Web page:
The Canyon–Chapter 4

The Canyon—Chapter 4

He wasn’t back. Prairie Chicken had to make a decision, actually the decision was already made. She had made it several days ago in  her mind.

Her pinto mare had carried Prairie Chicken many miles and she would carry her many more. She was a black with a milky white color pattern. This was a good color for concealment in wild country. You just never knew when you didn’t need to be seen. If she found the young Indian boy, she would just return without him knowing about it. When it comes to a Indian courtship, you didn’t want to be to pushy. Unless, it was absolutely necessary. Hopefully, it wouldn’t get to that. She had to help him maintain his pride in his manhood. He had to earn it though.

She had got only 4 miles when she saw the tracks, two sets to be exact. One was from the cowboy and the other was the cougar. Both could mean trouble, both could mean death. She had absolute faith in her to be man to handle both but it never hurt to make sure. Yea, she had faith. The cowboy horse’s track where heading up into the canyon where was headed. The cougar had came along later by the fact that they were laid over the horses tracks. She would need to be cautious, very cautious.

Prairie Chicken had been in the wilderness numerous times and as such was very at home in the forest. Her father had taught her well, very well. She had stopped her mare to study the tracks for a little while. The mare gave a snort when she caught the scent of the cougar. No horse likes a cougar.

The cowboy hadn’t paid that much attention to the herd. He had seen it several times before. They would be around when he got ready to make his move to try to capture some of them, particularly the black 2 year old. Most horses weren’t started or broke till around 5 years old. They were older and more physically able to handle the demands of a working cowboy. They were a lot rougher to break out, meaning they bucked a lot, a lot. It took a good cowboy to ride them out to the point they were fairly usable. Time would make them reliable, only time. Today was not the day for that, not today.

The cougar had patiently watched the herd for several days now. He was watching for a sign of either weakness or the young. Either one would be easier to take down than the more mature horses. And it would be a lot safer for him. Injuries in the wilderness generally meant death unless they were slight.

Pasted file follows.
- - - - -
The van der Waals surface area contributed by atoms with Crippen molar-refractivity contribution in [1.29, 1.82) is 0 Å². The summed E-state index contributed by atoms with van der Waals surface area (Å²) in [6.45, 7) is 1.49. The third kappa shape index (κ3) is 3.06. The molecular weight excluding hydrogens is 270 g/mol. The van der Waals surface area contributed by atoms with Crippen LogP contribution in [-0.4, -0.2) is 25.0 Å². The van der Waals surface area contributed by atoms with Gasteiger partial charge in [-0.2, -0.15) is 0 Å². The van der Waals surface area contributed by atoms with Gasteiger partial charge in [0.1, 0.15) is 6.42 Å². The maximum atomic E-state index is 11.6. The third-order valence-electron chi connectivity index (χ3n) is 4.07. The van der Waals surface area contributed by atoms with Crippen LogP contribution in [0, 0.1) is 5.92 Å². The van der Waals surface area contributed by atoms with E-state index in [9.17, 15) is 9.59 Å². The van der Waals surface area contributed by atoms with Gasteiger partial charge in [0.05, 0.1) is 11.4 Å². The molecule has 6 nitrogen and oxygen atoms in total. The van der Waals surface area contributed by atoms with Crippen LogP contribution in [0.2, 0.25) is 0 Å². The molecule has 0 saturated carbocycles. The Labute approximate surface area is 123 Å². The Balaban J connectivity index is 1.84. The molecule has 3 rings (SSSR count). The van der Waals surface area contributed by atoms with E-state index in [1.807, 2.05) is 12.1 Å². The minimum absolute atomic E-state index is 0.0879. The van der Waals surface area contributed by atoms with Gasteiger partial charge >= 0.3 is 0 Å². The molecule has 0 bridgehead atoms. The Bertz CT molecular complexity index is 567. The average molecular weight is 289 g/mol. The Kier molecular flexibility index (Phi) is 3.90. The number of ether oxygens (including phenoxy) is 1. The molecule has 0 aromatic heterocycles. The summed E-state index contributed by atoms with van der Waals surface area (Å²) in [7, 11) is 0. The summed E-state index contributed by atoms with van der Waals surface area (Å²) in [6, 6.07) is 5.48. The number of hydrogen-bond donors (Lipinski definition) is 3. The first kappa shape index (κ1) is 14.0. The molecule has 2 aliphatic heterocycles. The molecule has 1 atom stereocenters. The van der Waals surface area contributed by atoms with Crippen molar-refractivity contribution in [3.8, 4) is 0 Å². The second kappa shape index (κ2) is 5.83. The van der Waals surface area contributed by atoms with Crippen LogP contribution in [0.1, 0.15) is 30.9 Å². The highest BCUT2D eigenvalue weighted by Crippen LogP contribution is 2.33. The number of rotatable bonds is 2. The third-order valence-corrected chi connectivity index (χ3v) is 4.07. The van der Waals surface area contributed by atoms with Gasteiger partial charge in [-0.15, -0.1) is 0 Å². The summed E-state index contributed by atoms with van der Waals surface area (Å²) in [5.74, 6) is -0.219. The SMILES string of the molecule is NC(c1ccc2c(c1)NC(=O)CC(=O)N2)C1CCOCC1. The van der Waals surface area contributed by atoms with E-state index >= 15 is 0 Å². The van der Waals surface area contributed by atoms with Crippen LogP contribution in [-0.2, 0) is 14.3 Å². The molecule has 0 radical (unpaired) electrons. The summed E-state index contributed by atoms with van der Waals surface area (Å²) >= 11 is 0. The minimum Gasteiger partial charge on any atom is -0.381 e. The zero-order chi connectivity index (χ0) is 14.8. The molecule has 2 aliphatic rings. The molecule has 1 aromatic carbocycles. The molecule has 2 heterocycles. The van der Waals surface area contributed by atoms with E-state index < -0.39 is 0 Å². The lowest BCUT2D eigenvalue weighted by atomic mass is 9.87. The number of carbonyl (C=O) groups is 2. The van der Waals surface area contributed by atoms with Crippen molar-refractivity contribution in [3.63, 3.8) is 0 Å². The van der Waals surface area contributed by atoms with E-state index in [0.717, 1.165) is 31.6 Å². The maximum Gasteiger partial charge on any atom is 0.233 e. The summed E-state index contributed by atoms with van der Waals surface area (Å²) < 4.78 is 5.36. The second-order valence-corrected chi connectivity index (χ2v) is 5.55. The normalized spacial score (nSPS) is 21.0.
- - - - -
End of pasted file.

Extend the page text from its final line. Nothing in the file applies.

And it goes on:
One afternoon his chance came unexpectedly. He noticed one of the mares had left the herd. She had went off a trail about 400 hundred yards away. It wasn’t a trail as she didn’t want to be close to predator traffic. It was nearby the trail but not on it. The cougar had at first thought she was to big to try to tackle but cougars had been known to kill full grown horses but it had to be just right for this to happen. He instantly set up his tracking skills to accomplish his task. The mare had moved to a small area that provided some concealment. As he got closer, he noticed the mare was giving birth. Moments later the foal hit the ground. The impact was mother nature’s way of jumping the engine so to speak. In a few moments, the foal was on its feet, wobbly, but up. It was this time that the cougar made his attack. He was on the foal’s neck before the mare had an opportunity to defend her newborn. The attack was lethal. The cougar broke the foal’s neck instantly. Though he was not able to drag the foal off, he was able to acquire it after the mare left to return to the herd. After 4 hours, the mare left and the cougar came out to carry off his meal.

The herd had several mares and loses just as this were part of mother nature’s plan for both the predator and prey. Tomorrow the roles might be reversed.